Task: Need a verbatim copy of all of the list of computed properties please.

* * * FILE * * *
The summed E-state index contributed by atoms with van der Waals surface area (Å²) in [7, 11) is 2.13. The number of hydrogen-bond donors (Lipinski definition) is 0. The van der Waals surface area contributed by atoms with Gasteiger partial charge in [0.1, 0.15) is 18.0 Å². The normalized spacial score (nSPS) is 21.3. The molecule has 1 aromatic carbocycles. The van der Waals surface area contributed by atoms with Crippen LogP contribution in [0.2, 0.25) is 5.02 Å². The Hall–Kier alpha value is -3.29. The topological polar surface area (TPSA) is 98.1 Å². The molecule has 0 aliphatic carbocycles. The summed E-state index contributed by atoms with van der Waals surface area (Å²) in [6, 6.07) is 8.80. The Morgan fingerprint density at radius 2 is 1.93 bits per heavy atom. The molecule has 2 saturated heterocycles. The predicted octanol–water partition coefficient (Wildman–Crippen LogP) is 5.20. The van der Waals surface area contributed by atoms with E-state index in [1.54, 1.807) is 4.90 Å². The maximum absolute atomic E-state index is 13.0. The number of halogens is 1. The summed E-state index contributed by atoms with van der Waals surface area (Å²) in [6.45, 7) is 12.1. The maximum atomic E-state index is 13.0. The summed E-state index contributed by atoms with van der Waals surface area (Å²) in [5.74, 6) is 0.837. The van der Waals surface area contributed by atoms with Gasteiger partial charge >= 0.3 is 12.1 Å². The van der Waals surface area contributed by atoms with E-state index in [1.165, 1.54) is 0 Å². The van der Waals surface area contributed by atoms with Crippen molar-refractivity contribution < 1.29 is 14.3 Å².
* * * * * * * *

The summed E-state index contributed by atoms with van der Waals surface area (Å²) in [7, 11) is 2.13. The number of hydrogen-bond donors (Lipinski definition) is 0. The van der Waals surface area contributed by atoms with Gasteiger partial charge in [0.1, 0.15) is 18.0 Å². The normalized spacial score (nSPS) is 21.3. The molecule has 1 aromatic carbocycles. The van der Waals surface area contributed by atoms with Crippen LogP contribution in [0.2, 0.25) is 5.02 Å². The Hall–Kier alpha value is -3.29. The topological polar surface area (TPSA) is 98.1 Å². The molecule has 0 aliphatic carbocycles. The summed E-state index contributed by atoms with van der Waals surface area (Å²) in [6, 6.07) is 8.80. The Morgan fingerprint density at radius 2 is 1.93 bits per heavy atom. The molecule has 2 saturated heterocycles. The predicted octanol–water partition coefficient (Wildman–Crippen LogP) is 5.20. The van der Waals surface area contributed by atoms with E-state index in [1.54, 1.807) is 4.90 Å². The maximum absolute atomic E-state index is 13.0. The number of halogens is 1. The summed E-state index contributed by atoms with van der Waals surface area (Å²) in [6.45, 7) is 12.1. The maximum atomic E-state index is 13.0. The summed E-state index contributed by atoms with van der Waals surface area (Å²) in [5.74, 6) is 0.837. The van der Waals surface area contributed by atoms with Gasteiger partial charge >= 0.3 is 12.1 Å². The van der Waals surface area contributed by atoms with E-state index in [1.165, 1.54) is 0 Å². The van der Waals surface area contributed by atoms with Crippen molar-refractivity contribution < 1.29 is 14.3 Å².